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Movie Magician

Daniel DeLeeuw creates special effects that bring movie superheroes to life

©MARVEL STUDIOS 2018

How do filmmakers make impossible things—like a superhero soaring through the air or landing in a spaceship on an alien world—possible? They rely on people like Daniel DeLeeuw. He’s a visual effects supervisor at Marvel Studios, the studio behind the recently released movie Avengers: Endgame. DeLeeuw uses computers to create fictional characters and worlds for some of the biggest blockbusters.

Along with the Avengers movies, DeLeeuw has also worked on the Iron Man and Captain America series. During his time at Marvel Studios, he’s helped pioneer new techniques that have improved how computers animate characters’ facial expressions so they look more realistic. DeLeeuw spoke with Science World about how he combines a love of movies and advanced technology to create mind-blowing onscreen imagery.

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FACE MAPPING: Dots on Brolin’s face allow software to animate Thanos.

What inspired you to become a visual effects designer?

I grew up loving the Star Wars and Indiana Jones series. They made me realize that filmmakers can create things that never existed before. And that can have a huge impact on how an audience feels while watching a movie. For me, visual effects are a kind of magic.

What are the steps involved in developing special effects?

First, I’ll sit down with the directors to talk through each shot of the movie. If there’s an explosion or action that can be photographed, we’ll film it for real. We call these practical effects.

For effects we can’t create in real life, like the Quinjet aircraft used by the Avengers, we start by having the art and visual development departments come up with ideas for how they’ll look. Then we build rough computer models of those designs so we can plan out our shots. As the movie’s development progresses, the resolution, or level of detail, of the digital models improves. We continue to add more elements to the designs and use more sophisticated programs that simulate things like sunlight, shadows, and textures.

For some shots, an actor is playing a character who will look completely different in the final cut of the movie. We’ll have the actor wear a motion-capture suit, which has dots on it that computers carefully track as we film. That allows us to overlay a computer-generated character that precisely follows the actor’s movements. It might take between six weeks and six months to do the visual effects for a single scene, depending on how complicated it is.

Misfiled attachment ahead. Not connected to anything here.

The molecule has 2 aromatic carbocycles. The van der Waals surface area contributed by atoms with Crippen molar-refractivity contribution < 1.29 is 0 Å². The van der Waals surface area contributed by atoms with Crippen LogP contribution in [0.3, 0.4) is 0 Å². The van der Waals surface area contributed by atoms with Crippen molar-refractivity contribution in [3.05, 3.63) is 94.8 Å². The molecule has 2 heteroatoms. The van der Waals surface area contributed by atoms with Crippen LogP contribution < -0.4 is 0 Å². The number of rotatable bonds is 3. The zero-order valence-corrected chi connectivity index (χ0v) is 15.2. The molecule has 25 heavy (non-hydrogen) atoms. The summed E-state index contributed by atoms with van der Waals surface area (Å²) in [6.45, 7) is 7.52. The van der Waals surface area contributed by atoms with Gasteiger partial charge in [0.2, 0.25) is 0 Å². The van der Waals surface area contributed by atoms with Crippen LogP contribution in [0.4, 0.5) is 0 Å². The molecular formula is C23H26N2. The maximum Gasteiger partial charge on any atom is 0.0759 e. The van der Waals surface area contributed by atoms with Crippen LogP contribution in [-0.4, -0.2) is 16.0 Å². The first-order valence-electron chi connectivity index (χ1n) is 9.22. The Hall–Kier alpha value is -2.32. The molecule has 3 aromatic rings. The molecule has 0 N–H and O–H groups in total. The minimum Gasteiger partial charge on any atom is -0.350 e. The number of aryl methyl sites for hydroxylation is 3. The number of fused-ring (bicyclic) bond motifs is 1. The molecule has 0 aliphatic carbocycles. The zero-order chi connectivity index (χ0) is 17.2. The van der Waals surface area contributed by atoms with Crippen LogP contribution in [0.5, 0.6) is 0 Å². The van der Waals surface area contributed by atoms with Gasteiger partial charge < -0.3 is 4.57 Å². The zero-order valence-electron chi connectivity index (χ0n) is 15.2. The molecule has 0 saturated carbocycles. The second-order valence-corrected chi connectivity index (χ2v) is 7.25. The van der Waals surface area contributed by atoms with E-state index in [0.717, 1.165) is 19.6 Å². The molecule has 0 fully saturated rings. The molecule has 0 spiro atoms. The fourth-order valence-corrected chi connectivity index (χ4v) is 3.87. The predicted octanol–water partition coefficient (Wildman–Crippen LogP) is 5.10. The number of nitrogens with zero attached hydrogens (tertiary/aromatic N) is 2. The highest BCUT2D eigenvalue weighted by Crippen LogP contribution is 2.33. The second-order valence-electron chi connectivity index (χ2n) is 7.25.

Are there any new technologies you’re using to create visual effects?

In Avengers: Infinity War, we used machine learning for the first time for visual effects. That’s a type of data analysis that trains a computer program to recognize patterns, so it can make decisions without human input.

This technique helped us create the physical appearance of the villain Thanos, played by the actor Josh Brolin. We used a computer program that analyzed Brolin’s facial movements while he was acting and came up with a re-creation of him as Thanos. We’d tell the program whether the animation looked right and make modifications as needed. The software built up a library of correct versus incorrect decisions and got better at getting Thanos’s face to look natural. By the end, we were able to create this giant purple alien that shouldn’t, by all rights, look believable—but it did.

What advice do you have for young people interested in a career in visual effects?

The field is populated with people from a variety of professional backgrounds. I’ve got a computer science degree. But I’ve worked with civil engineers, aerospace engineers, traditional artists, and animators. The goal of the visual effects team is to make things look as awesome and real as possible. So you can follow your passion in many fields and end up working in visual effects. We look everywhere we can to pull in ideas, science, and art to get the job done.

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